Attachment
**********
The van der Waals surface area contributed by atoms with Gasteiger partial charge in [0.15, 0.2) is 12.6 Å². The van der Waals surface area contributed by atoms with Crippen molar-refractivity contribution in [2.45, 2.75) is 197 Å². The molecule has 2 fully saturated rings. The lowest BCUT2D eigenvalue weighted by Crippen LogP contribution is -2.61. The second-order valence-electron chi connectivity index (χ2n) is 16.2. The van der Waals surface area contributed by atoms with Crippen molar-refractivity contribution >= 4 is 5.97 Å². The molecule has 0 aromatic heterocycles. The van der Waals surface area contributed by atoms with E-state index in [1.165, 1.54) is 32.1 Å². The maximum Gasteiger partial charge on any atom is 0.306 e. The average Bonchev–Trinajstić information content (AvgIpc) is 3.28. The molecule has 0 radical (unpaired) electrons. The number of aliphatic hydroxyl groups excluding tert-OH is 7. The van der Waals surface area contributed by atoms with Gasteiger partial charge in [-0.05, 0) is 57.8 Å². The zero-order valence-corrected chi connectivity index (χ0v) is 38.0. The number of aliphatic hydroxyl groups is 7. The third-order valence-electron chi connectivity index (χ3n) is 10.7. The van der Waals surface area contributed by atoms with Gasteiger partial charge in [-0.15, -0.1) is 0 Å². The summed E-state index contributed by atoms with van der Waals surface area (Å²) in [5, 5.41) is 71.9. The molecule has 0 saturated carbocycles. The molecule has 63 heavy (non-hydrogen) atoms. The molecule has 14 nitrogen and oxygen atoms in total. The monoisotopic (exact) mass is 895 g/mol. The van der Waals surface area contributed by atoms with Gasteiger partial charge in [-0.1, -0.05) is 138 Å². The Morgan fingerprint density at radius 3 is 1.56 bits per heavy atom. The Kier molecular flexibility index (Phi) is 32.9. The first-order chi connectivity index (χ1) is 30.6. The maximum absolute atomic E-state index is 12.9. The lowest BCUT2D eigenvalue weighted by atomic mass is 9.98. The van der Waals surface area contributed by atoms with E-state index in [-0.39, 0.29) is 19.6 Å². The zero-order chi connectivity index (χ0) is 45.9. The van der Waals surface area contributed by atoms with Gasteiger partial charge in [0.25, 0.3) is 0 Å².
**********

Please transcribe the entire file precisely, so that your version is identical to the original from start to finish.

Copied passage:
The van der Waals surface area contributed by atoms with Gasteiger partial charge in [0.15, 0.2) is 12.6 Å². The van der Waals surface area contributed by atoms with Crippen molar-refractivity contribution in [2.45, 2.75) is 197 Å². The molecule has 2 fully saturated rings. The lowest BCUT2D eigenvalue weighted by Crippen LogP contribution is -2.61. The second-order valence-electron chi connectivity index (χ2n) is 16.2. The van der Waals surface area contributed by atoms with Crippen molar-refractivity contribution >= 4 is 5.97 Å². The molecule has 0 aromatic heterocycles. The van der Waals surface area contributed by atoms with E-state index in [1.165, 1.54) is 32.1 Å². The maximum Gasteiger partial charge on any atom is 0.306 e. The average Bonchev–Trinajstić information content (AvgIpc) is 3.28. The molecule has 0 radical (unpaired) electrons. The number of aliphatic hydroxyl groups excluding tert-OH is 7. The van der Waals surface area contributed by atoms with Gasteiger partial charge in [-0.05, 0) is 57.8 Å². The zero-order valence-corrected chi connectivity index (χ0v) is 38.0. The number of aliphatic hydroxyl groups is 7. The third-order valence-electron chi connectivity index (χ3n) is 10.7. The van der Waals surface area contributed by atoms with Gasteiger partial charge in [-0.15, -0.1) is 0 Å². The summed E-state index contributed by atoms with van der Waals surface area (Å²) in [5, 5.41) is 71.9. The molecule has 0 saturated carbocycles. The molecule has 63 heavy (non-hydrogen) atoms. The molecule has 14 nitrogen and oxygen atoms in total. The monoisotopic (exact) mass is 895 g/mol. The van der Waals surface area contributed by atoms with Gasteiger partial charge in [-0.1, -0.05) is 138 Å². The Morgan fingerprint density at radius 3 is 1.56 bits per heavy atom. The Kier molecular flexibility index (Phi) is 32.9. The first-order chi connectivity index (χ1) is 30.6. The maximum absolute atomic E-state index is 12.9. The lowest BCUT2D eigenvalue weighted by atomic mass is 9.98. The van der Waals surface area contributed by atoms with E-state index in [-0.39, 0.29) is 19.6 Å². The zero-order chi connectivity index (χ0) is 45.9. The van der Waals surface area contributed by atoms with Gasteiger partial charge in [0.25, 0.3) is 0 Å².